Estate Tax - Sort of a litmus test post, so y'all can see how I feel about one of the day's hot-button issues.

The Lesson of Bubbles - Everybody claimed to have learned their lessons after the dot-com bubble of the late nineties, but it's happening again with real estate.

Anti-blogging - On the desperate need to be loved, accepted and recognized of the current crop of political bloggers. We all do it, and we're all secretly ecstatic when we get a link at a site that gets a lot more traffic than our own.

Stem Cell Research - Another hot-button issue post, just so you can see where I stand if you don't already know.

The Media - A controversial post, most certainly not my most coherent and well-written, but in it and the comments is the kernel of what I'm trying to say.

Gonzalez v. Raich - I just really like how well-researched this post is. And it was written earlier today.

I'll put better titles on the poorly titled ones when they're in the sidebar. Enjoy!

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Propaganda wallet

OK, folks, I have the show stopper. I was out at Borders over lunch, and I found a fake wallet within a copy of The Drawing of the Three by Stephen King. I will write to you what was inside it when I folded it out:


PERSONALITY ANALYSIS

1. If this was a real wallet, packed with real money, would you:
[A] Keep it?
[B] Take it to the police?
[C] Give some of the money to the poor?

2. You have been underpaid for years. There's a BIG mistake in your paycheck to your advantage, would you:
[A] Tell the boss?
[B] Keep quiet?
[C] Give some to a church?

3. If telling a white lie would save a friend's job, would you:
[A] Tell the truth?
[B] Act dumb?
[C] Lie?

4. Do you consider yourself to be a "good" person?
[A] Yes
[B] No

5. Have you ever told a lie for any reason (including "fibs" and "white" lies--be honest)?
[A] Yes
[B] No

6. Have you ever stolen something--irrespective of its value (listen to your conscience)?
[A] Yes
[B] No

7. Would you consider a person who admits that they are a liar and a thief, to be a "good" person?

8. Who do you think will enter Heaven?
[A] Those who say they are good when they are not?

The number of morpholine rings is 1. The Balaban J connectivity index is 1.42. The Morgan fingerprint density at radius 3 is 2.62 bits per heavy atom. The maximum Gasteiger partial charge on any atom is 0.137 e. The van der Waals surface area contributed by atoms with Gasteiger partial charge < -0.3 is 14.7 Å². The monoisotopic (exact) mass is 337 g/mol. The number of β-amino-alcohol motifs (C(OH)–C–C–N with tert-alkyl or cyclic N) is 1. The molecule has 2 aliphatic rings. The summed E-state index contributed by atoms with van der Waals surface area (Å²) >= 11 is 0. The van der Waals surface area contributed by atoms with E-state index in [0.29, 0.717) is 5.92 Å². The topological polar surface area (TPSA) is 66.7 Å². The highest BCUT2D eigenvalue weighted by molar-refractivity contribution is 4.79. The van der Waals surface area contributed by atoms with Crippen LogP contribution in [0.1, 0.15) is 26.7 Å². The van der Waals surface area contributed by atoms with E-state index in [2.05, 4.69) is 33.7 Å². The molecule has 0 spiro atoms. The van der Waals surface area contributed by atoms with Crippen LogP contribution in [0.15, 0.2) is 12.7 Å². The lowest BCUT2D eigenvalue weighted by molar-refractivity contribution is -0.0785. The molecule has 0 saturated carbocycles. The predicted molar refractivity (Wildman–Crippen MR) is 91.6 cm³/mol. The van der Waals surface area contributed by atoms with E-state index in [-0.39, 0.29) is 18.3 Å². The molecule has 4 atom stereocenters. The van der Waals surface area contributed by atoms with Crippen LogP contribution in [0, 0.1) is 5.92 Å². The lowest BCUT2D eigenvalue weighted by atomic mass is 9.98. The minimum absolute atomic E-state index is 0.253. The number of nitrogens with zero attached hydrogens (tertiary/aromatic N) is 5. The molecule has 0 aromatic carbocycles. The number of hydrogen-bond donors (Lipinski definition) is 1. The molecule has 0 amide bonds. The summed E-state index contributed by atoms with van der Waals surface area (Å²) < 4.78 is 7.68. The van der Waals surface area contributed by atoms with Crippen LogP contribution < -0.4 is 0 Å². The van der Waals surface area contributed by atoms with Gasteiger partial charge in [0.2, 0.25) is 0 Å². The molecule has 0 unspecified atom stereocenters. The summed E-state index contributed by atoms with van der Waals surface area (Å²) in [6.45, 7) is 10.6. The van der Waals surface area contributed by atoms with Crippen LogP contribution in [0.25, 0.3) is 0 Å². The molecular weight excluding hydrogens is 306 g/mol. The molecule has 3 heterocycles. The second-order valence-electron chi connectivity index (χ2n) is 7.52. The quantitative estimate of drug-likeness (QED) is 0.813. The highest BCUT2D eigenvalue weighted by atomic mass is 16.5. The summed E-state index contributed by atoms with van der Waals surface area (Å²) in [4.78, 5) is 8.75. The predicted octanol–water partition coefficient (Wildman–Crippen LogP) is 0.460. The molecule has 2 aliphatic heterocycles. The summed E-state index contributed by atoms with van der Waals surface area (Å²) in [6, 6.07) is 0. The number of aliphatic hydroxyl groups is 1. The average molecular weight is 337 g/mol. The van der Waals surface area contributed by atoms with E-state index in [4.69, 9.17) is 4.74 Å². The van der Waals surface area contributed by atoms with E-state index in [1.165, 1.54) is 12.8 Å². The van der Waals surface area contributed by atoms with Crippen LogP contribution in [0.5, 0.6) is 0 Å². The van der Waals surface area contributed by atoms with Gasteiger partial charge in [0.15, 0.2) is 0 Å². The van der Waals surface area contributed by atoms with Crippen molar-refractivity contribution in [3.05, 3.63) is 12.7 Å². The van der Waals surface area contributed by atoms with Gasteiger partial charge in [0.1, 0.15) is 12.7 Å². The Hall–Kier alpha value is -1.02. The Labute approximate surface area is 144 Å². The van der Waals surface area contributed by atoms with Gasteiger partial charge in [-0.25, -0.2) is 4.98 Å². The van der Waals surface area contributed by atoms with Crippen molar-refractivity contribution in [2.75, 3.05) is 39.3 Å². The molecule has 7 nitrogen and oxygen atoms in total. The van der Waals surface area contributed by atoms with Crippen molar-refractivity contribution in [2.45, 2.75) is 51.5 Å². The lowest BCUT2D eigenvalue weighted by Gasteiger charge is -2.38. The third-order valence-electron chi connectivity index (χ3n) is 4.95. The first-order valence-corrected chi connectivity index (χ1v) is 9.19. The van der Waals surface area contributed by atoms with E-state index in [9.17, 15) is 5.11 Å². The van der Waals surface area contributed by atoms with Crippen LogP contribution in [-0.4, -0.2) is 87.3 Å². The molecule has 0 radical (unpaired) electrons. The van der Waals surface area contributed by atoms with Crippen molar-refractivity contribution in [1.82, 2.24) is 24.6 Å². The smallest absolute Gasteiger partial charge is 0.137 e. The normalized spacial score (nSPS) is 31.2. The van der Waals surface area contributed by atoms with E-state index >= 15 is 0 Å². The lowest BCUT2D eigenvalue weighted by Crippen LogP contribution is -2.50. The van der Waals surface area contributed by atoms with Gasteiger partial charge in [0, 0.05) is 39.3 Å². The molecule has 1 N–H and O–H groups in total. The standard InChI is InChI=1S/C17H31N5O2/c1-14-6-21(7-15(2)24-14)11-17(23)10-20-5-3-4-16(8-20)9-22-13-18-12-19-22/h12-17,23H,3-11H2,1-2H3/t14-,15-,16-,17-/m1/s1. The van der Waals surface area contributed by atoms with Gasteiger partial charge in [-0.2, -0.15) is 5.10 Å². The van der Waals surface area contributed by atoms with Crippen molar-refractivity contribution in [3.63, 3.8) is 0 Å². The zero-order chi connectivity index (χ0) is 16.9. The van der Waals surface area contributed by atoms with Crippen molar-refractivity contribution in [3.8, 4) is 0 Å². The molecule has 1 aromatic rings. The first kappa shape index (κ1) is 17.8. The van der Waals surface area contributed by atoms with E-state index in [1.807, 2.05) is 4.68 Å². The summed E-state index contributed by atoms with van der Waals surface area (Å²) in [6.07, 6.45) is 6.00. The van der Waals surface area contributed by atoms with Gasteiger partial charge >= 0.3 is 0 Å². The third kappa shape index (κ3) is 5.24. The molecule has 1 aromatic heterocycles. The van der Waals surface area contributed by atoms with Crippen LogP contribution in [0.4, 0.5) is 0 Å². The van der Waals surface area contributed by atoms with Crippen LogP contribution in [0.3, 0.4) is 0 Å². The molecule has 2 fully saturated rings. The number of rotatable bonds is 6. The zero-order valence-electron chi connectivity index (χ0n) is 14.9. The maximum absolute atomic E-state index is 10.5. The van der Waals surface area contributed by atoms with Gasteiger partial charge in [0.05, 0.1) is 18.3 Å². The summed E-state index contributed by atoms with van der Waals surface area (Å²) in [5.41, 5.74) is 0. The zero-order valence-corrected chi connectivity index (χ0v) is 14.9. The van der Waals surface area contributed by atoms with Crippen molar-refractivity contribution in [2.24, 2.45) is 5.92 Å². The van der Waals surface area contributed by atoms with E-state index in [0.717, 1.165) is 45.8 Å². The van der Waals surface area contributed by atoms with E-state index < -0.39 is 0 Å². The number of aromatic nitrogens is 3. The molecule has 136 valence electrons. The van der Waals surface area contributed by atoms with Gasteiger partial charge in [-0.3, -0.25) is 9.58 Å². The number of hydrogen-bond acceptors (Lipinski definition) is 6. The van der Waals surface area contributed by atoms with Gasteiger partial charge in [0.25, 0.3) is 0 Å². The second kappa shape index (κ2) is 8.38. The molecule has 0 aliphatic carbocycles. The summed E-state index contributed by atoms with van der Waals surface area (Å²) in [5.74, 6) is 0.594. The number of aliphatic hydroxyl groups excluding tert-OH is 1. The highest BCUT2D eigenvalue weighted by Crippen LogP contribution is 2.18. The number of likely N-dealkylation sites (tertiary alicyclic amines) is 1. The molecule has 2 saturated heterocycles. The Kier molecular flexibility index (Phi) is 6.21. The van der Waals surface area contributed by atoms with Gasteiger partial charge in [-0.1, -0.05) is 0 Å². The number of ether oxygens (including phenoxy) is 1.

[B] Liars and thieves?
[C] Those whom God has forgiven and cleansed of sin?

9. Did you realize that the Bible warns that thieves, liars, fornicators (those who have had sex out of marriage), idolaters (those who create a god to suit themselves), adulterers, and the covetous (the greedy), will not enter the Kingdom of Heaven?

10. Did you also realize that the Bible says "whoever looks upon a woman to lust after her, has committed adultery already with her in his heart"? On Judgment Day God will bring to light "every secret thing, whether it be good or whether it be evil." When you stand before God on Judgment Day, will you be innocent or guilty? Will you go to Heaven or Hell (there is no such place as Purgatory)? Please, let go of your self-righteousness (saying that you are good when you are not). Instead, put your faith in Jesus Christ. He suffered and died on the Cross, taking the punishment for all of your sins: "God commended His love toward us, in that, while we were yet sinners, Christ died for us." The Jesus rose from the dead and defeated death. If you will repent and trust Him, God will forgive your sins and give you everlasting life. Death will lose its sting!--"What shall it profit a man if he shall gain the whole world, and lose his soul?" Pray something like this right now: "Dear God, I have sinned against you. I now turn from all sin and trust Jesus Christ alone as my Lord and Savior. I will read Your Word daily and obey what I read. In Jesus' name I pray. Amen." LWP: (562) 920-8431 www.raycomfort.com


My favorite parts are these:

[1] Question 7 has no answer choices.
[2] Questions 9 and 10 are not really questions.
[3] By the end of question 10, they're not really questioning, but commanding: "Pray something like this right now."

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Gonzalez v. Raich

I've had some time to look over a lot of the details concerning yesterday's ruling about medical marijuana, and it's a lot more complicated case than people are giving it credit for. I now understand where the majority opinion comes from, and where the dissent comes from as well.

In 1942, the Commerce Power of Congress was tested in Wickard v. Filburn. Filburn was a wheat farmer in Ohio who grew about twice the amount of wheat permitted by the Department of Agriculture quota. He was supposed to be limited to 11.1 acres, and he grew almost 12 acres on top of that. Filburn's argument was that since the wheat was for use only on his farm, it was not subject to the interstate commerce laws. He lost the case, though, because the court found that if all wheat farmers, on the aggregate, did the same thing as Filburn, the result would have a tangible impact on interstate wheat commerce. None of those wheat farmers would buy wheat from the market, which would drive prices down and affect the wheat trade at large.

The Commerce Power of Congress, enumerated by the commerce clause in the Constitution, has been used for a lot of things, and for a long time it was pretty much unlimited. But in United States v. Lopez, that commerce power was ultimately limited. Lopez was charged with bringing a handgun and bullets to school, thus violating the federal Gun-Free School Zones Act, and it was the constitutionality of this act that was called into question. Congress argued that this law fell under the commerce clause because guns at school would decrease the quality of education, thus producing a less capable citizenry and a weaker economy. This argument was found wanting, as was a similar argument that the Violence Against Women Act of 1994 fell under the commerce clause (United States v. Morrison).